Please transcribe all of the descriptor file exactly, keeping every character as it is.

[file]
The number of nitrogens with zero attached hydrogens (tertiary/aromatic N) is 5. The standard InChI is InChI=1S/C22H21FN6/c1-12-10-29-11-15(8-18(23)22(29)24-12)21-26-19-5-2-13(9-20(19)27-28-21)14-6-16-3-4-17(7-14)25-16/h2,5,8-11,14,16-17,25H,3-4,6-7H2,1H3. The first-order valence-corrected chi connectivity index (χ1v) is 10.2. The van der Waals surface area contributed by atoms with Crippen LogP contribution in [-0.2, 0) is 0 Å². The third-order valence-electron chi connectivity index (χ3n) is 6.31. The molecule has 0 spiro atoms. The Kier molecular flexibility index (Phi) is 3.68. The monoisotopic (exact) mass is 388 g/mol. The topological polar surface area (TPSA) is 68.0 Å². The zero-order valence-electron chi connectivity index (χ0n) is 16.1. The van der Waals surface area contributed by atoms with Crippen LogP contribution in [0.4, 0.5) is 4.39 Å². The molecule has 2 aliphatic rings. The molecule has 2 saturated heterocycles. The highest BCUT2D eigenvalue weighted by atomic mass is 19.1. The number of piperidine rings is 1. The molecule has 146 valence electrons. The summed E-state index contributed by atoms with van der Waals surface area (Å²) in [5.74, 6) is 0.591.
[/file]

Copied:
The number of nitrogens with zero attached hydrogens (tertiary/aromatic N) is 5. The standard InChI is InChI=1S/C22H21FN6/c1-12-10-29-11-15(8-18(23)22(29)24-12)21-26-19-5-2-13(9-20(19)27-28-21)14-6-16-3-4-17(7-14)25-16/h2,5,8-11,14,16-17,25H,3-4,6-7H2,1H3. The first-order valence-corrected chi connectivity index (χ1v) is 10.2. The van der Waals surface area contributed by atoms with Crippen LogP contribution in [-0.2, 0) is 0 Å². The third-order valence-electron chi connectivity index (χ3n) is 6.31. The molecule has 0 spiro atoms. The Kier molecular flexibility index (Phi) is 3.68. The monoisotopic (exact) mass is 388 g/mol. The topological polar surface area (TPSA) is 68.0 Å². The zero-order valence-electron chi connectivity index (χ0n) is 16.1. The van der Waals surface area contributed by atoms with Crippen LogP contribution in [0.4, 0.5) is 4.39 Å². The molecule has 2 aliphatic rings. The molecule has 2 saturated heterocycles. The highest BCUT2D eigenvalue weighted by atomic mass is 19.1. The number of piperidine rings is 1. The molecule has 146 valence electrons. The summed E-state index contributed by atoms with van der Waals surface area (Å²) in [5.74, 6) is 0.591.